Text: Subject: Add
No. English Farsi Pashto Subject
121 markdown: reducing the selling price of a good or service below its original selling price. - - Accounting
122 mark-up: the amount that is added to the cost of a good or service to determine the selling price; often expressed as a percentage of the cost; covers the cost of overhead and contributes to profit. - - Accounting
123 marginal cost/revenue: see incremental cost/revenue - - Accounting
124 margin of safety: the amount a company's sales can drop before they reach the break-even point, that is, before they start to lose money; can be expressed in dollars or units or as a percentage. - - Accounting
125 managerial accounting: a process of interpreting, analyzing and reporting detailed financial and non-financial information to assist internal users (e.g. management) in decision-making; generally, the information provided is future-focused (e.g. budgets) and does not require adherence to GAAP. - - Accounting
126 make or buy decision: involves using relevant revenues and expenses to make a choice between producing a product internally or purchasing it from an external source. - - Accounting
127 major repairs: materially significant expenditures that are capitalized because they increase the future economic benefit of the asset. - - Accounting
128 long-term liabilities: debts that are due after one year from the date of the statement of financial position. - - Accounting
129 long-term assets: also called long-lived assets; tangible, intangible and financial assets that a company expects to hold or to use for longer than one year or the company's operating cycle. - - Accounting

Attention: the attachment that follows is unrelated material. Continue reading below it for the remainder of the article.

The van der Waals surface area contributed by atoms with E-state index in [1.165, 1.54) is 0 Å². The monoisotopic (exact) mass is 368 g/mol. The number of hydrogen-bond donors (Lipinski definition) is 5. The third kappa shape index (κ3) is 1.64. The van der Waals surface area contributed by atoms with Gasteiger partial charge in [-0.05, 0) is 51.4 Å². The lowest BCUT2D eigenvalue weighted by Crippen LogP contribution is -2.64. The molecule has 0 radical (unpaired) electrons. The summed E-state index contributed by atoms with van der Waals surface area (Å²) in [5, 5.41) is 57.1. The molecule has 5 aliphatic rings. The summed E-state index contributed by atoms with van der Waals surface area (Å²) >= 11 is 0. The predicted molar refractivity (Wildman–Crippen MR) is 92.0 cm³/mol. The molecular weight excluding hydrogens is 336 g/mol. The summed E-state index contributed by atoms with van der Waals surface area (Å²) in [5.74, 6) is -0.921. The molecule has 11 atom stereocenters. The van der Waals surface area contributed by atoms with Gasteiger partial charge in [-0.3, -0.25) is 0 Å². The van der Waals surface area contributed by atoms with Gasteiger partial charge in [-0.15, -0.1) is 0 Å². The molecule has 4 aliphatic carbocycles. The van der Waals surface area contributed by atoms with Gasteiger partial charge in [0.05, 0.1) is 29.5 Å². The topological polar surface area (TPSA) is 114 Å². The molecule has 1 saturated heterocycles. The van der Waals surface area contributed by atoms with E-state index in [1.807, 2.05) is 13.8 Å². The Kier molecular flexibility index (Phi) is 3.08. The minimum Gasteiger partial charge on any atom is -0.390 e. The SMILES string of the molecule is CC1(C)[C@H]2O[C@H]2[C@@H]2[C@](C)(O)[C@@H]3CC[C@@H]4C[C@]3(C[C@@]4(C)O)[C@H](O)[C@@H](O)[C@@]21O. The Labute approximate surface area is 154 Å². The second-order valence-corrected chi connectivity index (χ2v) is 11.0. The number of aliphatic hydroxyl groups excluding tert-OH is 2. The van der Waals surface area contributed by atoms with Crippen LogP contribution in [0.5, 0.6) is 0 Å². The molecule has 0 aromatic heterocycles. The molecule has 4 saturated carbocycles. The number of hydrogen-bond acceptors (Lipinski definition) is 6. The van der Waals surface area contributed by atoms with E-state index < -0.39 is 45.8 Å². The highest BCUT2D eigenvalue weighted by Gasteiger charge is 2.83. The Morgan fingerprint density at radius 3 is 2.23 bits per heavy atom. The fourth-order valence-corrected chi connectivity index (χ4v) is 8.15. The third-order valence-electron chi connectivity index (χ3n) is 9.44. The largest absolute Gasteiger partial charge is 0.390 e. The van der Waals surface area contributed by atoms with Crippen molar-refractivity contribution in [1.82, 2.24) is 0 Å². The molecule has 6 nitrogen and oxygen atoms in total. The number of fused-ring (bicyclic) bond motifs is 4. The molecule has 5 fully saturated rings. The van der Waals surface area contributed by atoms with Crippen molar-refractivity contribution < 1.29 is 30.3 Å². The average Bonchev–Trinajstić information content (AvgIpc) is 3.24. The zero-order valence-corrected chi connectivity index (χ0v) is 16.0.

130 leasehold improvements: capital expenditures for additions and/or renovations to leased property that are paid for by the lessee but revert to the lessor at the end of the lease term. Leasehold improvements are recorded as a capital asset by the lessee, and should be depreciated over the term of the lease, or the useful life of the asset (whichever is shorter). - - Accounting
131 lease back: a situation in which one party (seller-lessee) sells an asset to the second party (purchaser-lessor) and then immediately leases the asset back; could be considered a form of financing. - - Accounting
132 lease: a contract between two parties whereby one party (the lessee) receives the right to use an asset owned by the other party (the lessor) for a specific period of time (the term) in exchange for periodic payments. - - Accounting
133 last-in, first out (LIFO): an inventory valuation method that assumes the inventory items purchased or produced last are the first items sold; during times of inflation results in a higher cost of goods sold (lower tax) and an undervaluation of ending inventory; not allowed under IFRS. - - Accounting
134 just-in-time (JIT): a system in which production time and costs are minimized by not delivering raw materials, components and parts etc. to the manufacturing process until the time they are actually required (JIT manufacturing system); or inventory carrying costs are minimized because products are not produced until they have been ordered (JIT inventory system). - - Accounting
135 joint products: two or more distinct products that appear at exactly the same time from a single production process; products can be individually identified at the split-off point, which is the point where the single process ends. - - Accounting